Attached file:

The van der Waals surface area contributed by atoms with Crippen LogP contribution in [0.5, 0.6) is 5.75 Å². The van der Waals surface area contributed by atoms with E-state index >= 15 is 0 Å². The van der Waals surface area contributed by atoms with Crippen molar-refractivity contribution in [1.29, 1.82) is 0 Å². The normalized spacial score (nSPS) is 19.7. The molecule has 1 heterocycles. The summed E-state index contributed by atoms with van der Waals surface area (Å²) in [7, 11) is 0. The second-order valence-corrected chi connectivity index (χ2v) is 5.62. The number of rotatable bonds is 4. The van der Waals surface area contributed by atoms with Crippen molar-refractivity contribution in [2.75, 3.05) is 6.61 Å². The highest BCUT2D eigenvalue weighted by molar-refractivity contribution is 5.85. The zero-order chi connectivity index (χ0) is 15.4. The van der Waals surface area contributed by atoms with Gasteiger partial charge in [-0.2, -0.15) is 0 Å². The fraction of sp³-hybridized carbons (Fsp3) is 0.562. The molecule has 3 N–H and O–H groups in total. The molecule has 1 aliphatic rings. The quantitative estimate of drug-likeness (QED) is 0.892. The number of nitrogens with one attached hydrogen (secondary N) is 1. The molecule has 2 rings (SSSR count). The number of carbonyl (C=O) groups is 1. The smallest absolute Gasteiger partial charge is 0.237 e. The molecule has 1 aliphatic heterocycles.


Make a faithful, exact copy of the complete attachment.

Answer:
The van der Waals surface area contributed by atoms with Crippen LogP contribution in [0.5, 0.6) is 5.75 Å². The van der Waals surface area contributed by atoms with E-state index >= 15 is 0 Å². The van der Waals surface area contributed by atoms with Crippen molar-refractivity contribution in [1.29, 1.82) is 0 Å². The normalized spacial score (nSPS) is 19.7. The molecule has 1 heterocycles. The summed E-state index contributed by atoms with van der Waals surface area (Å²) in [7, 11) is 0. The second-order valence-corrected chi connectivity index (χ2v) is 5.62. The number of rotatable bonds is 4. The van der Waals surface area contributed by atoms with Crippen molar-refractivity contribution in [2.75, 3.05) is 6.61 Å². The highest BCUT2D eigenvalue weighted by molar-refractivity contribution is 5.85. The zero-order chi connectivity index (χ0) is 15.4. The van der Waals surface area contributed by atoms with Gasteiger partial charge in [-0.2, -0.15) is 0 Å². The fraction of sp³-hybridized carbons (Fsp3) is 0.562. The molecule has 3 N–H and O–H groups in total. The molecule has 1 aliphatic rings. The quantitative estimate of drug-likeness (QED) is 0.892. The number of nitrogens with one attached hydrogen (secondary N) is 1. The molecule has 2 rings (SSSR count). The number of carbonyl (C=O) groups is 1. The smallest absolute Gasteiger partial charge is 0.237 e. The molecule has 1 aliphatic heterocycles.